We don’t even know the real name of the 11th century author Murasaki Shikibu. But we do know that her book, The Tale of Genji, is arguably one of the most influential Japanese texts to date. Genji quickly captured its readers’ imaginations with political intrigue and court drama, but it can also be read as an astute critique of Japanese elite socie…
 
The Gift of Rumi: Experiencing the Wisdom of the Sufi Master (St. Martin’s Press, 2022), written by Dr. Emily Jane O’Dell was published by St. Martin’s Press in 2022. In this rich and insightful book, Dr. O’Dell takes us through her own spiritual and physical travels, as well as gives us historical and Islamic mystic context to help us understand a…
 
Martha Rampton, Trafficking with Demons: Magic, Ritual, and Gender from Late Antiquity to 1000 (Cornell University Press, 2021) explores how magic was perceived, practiced, and prohibited in western Europe during the first millennium CE. Through the overlapping frameworks of religion, ritual, and gender, Martha Rampton connects early Christian reck…
 
Italian court culture of the fifteenth century was a golden age, gleaming with dazzling princes, splendid surfaces, and luminous images that separated the lords from the (literally) lackluster masses. In Brilliant Bodies: Fashioning Courtly Men in Early Renaissance Italy (Pennsylvania State University Press, 2022), Timothy McCall describes and inte…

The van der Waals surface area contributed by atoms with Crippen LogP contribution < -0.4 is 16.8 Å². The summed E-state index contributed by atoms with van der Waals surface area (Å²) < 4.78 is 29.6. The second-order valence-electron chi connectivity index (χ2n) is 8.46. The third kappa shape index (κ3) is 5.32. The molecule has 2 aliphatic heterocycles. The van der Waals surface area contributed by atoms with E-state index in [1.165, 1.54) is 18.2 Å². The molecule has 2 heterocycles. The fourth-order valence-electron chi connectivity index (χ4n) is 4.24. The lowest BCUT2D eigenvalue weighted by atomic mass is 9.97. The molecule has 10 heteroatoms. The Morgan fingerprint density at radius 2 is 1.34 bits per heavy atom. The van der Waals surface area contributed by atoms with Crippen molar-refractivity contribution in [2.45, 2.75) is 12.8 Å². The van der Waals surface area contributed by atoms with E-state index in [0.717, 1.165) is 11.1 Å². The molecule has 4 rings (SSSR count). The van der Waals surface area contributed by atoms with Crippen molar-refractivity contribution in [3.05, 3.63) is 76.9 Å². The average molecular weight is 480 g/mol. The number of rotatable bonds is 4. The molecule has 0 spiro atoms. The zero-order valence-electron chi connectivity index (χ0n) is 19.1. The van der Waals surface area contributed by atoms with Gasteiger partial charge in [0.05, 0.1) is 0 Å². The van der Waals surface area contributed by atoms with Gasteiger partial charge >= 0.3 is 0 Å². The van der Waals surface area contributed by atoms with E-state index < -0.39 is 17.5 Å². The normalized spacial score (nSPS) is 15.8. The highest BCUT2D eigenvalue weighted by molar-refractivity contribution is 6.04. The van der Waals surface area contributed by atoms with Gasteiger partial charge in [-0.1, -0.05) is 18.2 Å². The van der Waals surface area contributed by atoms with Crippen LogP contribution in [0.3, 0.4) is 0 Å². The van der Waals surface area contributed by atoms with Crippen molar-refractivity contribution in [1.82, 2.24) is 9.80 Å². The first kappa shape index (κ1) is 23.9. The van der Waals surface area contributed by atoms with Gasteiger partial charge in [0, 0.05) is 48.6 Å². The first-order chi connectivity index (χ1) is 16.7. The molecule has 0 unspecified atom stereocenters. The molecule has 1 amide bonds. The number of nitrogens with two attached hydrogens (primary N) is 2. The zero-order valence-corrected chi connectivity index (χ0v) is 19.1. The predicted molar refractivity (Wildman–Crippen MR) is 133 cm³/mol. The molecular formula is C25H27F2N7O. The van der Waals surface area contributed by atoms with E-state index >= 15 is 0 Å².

What comes to mind when we think of swans? Likely their beauty in domestic settings, their preserved status, their association with royalty, and possibly even the phrase ‘swan song’. Dr. Natalie Goodison’s Introducing the Medieval Swan (University of Wales Press, 2022) explores the emergence of each of these ideas, starting with an examination of t…
 
Great poetry or beautiful prose if often capable of challenging and delighting readers far more than dry, bland language. But why is that? Dalā’il al-Iʿjaz, or Indications of Inimitability, is a hugely influential Arabic text about exactly what it is that makes beautiful language beautiful. Its author, Abd al-Qāhir al-Jurjānī, used a theoretical, a…
 
Royal Childhood and Child Kingship: Boy Kings in England, Scotland, France and Germany, c. 1050–1262 (Cambridge University Press, 2022) refines adult-focused perspectives on medieval rulership. Dr. Emily Joan Ward exposes the problematic nature of working from the assumption that kingship equated to adult power. Children's participation and politic…